One of the dominant trends in the evolution of the Arab women’s movements is a steady increase in the number of women’s non-governmental organisations (NGOs) dealing with aspects of women’s lives such as health, education, legal literacy, income generation and rights advocacy.
This can be seen as a sign of the failure of centralised Arab states to bring about social change and development. Such NGOs are widely viewed as the development of an Arab “civil society”, which can contain the authoritarian state, and as a healthy sign of real, “bottom-up” democracy in the region. On the other hand, they have also been viewed as a new and growing form of dependency on the West. Debates abound concerning the ideology of NGOs, their links both to their own states and to the states that fund them, and their utility for development and social change. These debates are given a new edge by signs that the current American government is giving greater attention than ever before to “democratisation” and “modernisation” of Arab societies and Arab regimes, through increased funding for civil society organisations. The US administration sees the role of women as vital in this respect.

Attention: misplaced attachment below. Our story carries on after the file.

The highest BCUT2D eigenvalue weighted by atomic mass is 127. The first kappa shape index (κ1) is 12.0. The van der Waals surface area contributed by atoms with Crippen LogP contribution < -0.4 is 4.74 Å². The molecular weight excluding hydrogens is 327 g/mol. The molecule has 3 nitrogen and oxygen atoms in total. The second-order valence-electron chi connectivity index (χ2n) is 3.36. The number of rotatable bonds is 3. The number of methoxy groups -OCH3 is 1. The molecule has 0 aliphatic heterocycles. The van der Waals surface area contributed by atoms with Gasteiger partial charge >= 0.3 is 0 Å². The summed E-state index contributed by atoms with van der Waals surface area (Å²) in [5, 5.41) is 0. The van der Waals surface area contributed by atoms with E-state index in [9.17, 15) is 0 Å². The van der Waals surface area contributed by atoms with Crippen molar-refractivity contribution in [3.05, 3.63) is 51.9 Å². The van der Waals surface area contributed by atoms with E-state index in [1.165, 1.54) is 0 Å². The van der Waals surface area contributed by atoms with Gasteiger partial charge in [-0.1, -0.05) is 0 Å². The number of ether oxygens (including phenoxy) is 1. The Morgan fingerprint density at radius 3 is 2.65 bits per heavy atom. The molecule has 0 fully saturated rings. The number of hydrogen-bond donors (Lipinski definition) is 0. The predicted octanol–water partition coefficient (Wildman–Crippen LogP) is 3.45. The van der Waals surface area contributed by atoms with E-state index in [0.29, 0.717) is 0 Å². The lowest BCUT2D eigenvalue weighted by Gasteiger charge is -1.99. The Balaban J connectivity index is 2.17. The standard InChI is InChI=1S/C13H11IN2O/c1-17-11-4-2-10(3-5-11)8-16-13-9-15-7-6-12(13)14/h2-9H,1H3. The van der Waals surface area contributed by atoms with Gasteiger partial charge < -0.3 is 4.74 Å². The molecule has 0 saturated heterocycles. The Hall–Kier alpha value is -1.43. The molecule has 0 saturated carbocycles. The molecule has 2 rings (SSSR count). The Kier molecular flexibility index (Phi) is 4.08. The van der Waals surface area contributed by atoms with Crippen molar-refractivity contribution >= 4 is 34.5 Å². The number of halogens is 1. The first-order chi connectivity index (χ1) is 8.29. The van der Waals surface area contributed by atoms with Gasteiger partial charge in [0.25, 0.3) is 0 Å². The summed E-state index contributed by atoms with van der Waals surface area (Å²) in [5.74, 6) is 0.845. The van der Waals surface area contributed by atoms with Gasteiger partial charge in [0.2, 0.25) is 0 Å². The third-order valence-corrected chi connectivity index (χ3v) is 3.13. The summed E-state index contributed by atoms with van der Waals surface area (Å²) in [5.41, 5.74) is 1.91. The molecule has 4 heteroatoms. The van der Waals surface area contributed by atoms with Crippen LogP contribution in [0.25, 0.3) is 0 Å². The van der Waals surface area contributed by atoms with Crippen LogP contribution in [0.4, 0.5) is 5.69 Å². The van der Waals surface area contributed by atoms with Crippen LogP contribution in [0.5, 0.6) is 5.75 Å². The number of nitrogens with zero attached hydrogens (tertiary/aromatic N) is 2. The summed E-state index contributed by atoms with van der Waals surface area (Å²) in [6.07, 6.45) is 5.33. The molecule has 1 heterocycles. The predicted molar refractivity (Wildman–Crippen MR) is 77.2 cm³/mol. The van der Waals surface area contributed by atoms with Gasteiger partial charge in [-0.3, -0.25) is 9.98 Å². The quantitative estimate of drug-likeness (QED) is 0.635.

This article traces the development of the Arab women’s movements, with special attention to what I call their “NGO-isation”. To shed some light on this trend, I examine the changing structures and discourses of Arab women’s movements, in the context of a development discourse based in binaries such as West/East and state/civil society. The growing number of Arab NGOs in general, and women’s NGOs in particular, must be seen in the context of a broader development trend that views NGOs as a vital vehicle for social change and democratisation. I will argue though that the NGO as a form of organisation is different in critical ways from another kind of organisation aimed at social change, namely the social movement. Analysing this difference is useful in revealing the limitations of NGOs in introducing genuine, comprehensive and sustainable development, and the social changes desired by local populations. This is not to say that the role of NGOs should be explained in terms of “conspiracy theory”, but rather that they should be subjected to a more historical and empirical approach that does not take for granted their equivalence with “healthy” socio-political development.
This article comes from the IDS Bulletin 35.4 (2004) The NGO‐isation of Arab Women’s Movements